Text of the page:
Sam McCloud is a Marshal from a Taos, New Mexico, who takes a temporary assignment in the New York City Police. His keen sense of detail and detecting subtle clues, learned from his experience, enable him to nab unsuspecting criminals despite his unbelieving boss.
A pair of American agents faces espionage adventures with skill, humor and some serious questions about their work. Robinson's cover is as a former Princeton law student and Davis Cup tennis player; Rhodes scholar Scott is his trainer as well as being a language expert. Written by
Ed Stephan <email@example.com>
During the opening credits sequence of many early episodes, scenes from that episode are shown underneath a closeup of Robert Culp's eyes. If you look closely, Culp's facial expressions (concerned, happy, etc.) almost always match the action happening on the screen. Later in the series, a standard set of action/romance/humor scenes was used. See more »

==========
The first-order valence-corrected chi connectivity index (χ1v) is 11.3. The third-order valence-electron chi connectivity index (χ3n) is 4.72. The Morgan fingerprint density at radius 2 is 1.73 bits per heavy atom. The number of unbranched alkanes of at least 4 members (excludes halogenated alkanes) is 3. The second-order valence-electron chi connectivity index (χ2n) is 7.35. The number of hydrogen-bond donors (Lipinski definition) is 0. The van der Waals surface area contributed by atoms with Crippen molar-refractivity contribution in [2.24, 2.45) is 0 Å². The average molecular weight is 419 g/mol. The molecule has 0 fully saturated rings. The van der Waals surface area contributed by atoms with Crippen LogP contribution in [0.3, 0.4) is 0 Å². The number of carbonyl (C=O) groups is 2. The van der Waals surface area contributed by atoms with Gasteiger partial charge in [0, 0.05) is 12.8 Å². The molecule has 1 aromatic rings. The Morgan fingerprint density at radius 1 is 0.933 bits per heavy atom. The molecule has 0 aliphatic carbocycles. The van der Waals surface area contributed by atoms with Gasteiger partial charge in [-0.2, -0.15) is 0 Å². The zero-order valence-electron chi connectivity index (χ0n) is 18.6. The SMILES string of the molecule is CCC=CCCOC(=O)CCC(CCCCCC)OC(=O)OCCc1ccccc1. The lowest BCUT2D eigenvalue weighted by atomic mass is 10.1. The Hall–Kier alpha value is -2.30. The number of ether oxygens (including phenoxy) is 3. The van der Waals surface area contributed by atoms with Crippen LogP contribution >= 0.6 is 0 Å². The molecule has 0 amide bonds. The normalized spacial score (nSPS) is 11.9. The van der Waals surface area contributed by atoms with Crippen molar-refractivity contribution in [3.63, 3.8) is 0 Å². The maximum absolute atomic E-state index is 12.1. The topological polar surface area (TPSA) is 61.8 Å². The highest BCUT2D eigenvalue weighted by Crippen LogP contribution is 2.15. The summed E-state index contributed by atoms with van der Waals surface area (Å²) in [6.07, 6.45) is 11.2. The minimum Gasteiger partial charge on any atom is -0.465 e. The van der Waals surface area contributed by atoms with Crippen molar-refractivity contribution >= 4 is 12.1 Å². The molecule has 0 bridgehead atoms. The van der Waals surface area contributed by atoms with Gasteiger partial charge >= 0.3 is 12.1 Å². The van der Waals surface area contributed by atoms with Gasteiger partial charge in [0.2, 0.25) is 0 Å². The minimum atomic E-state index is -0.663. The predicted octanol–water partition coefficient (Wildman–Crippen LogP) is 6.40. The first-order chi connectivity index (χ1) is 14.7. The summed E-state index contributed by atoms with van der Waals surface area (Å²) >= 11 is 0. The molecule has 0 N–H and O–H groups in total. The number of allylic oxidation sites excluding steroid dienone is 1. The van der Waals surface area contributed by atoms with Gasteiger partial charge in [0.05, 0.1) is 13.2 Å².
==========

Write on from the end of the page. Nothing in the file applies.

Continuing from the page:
Not only was this show groundbreaking, but it had such quality to it that it really should be as well-known as another series that aired on the same network in those years called "Star Trek." I became such a huge Robert Culp and Bill Cosby fan after this series originally aired, and wish it would be released on DVD or VHS complete. Now that I have them in BOTH forms, I can die happy now. And I SHOULD mention here that I am the same John Peel who worked on the TV site with the late Donna Lemaster, and my e-mail has now been for some time firstname.lastname@example.org rather than the longer jwpeel@imw/tiac.net that still appears at that site, in case anyone would like me to give them any info on the show. This fabulous show inspired me to become a writer as well as feed my love for acting, but unlike other series of its type like Mission Impossible, it did not merely copy familiar ground in the spy genre like so many James Bond-type clones, but reinvented the form with great straight drama laced with comic highlights. It is just a shame that we don't see more of the dramatic side of Cosby. He was quite good in those shows, and won three Grammys to prove it, and he owed it all (and said so in his acceptance speeches) to his buddy and costar Robert Culp. Just the locations alone make it a memorable show, but the quality of writing makes it all the more memorable. If you have never experienced this show before, you must.
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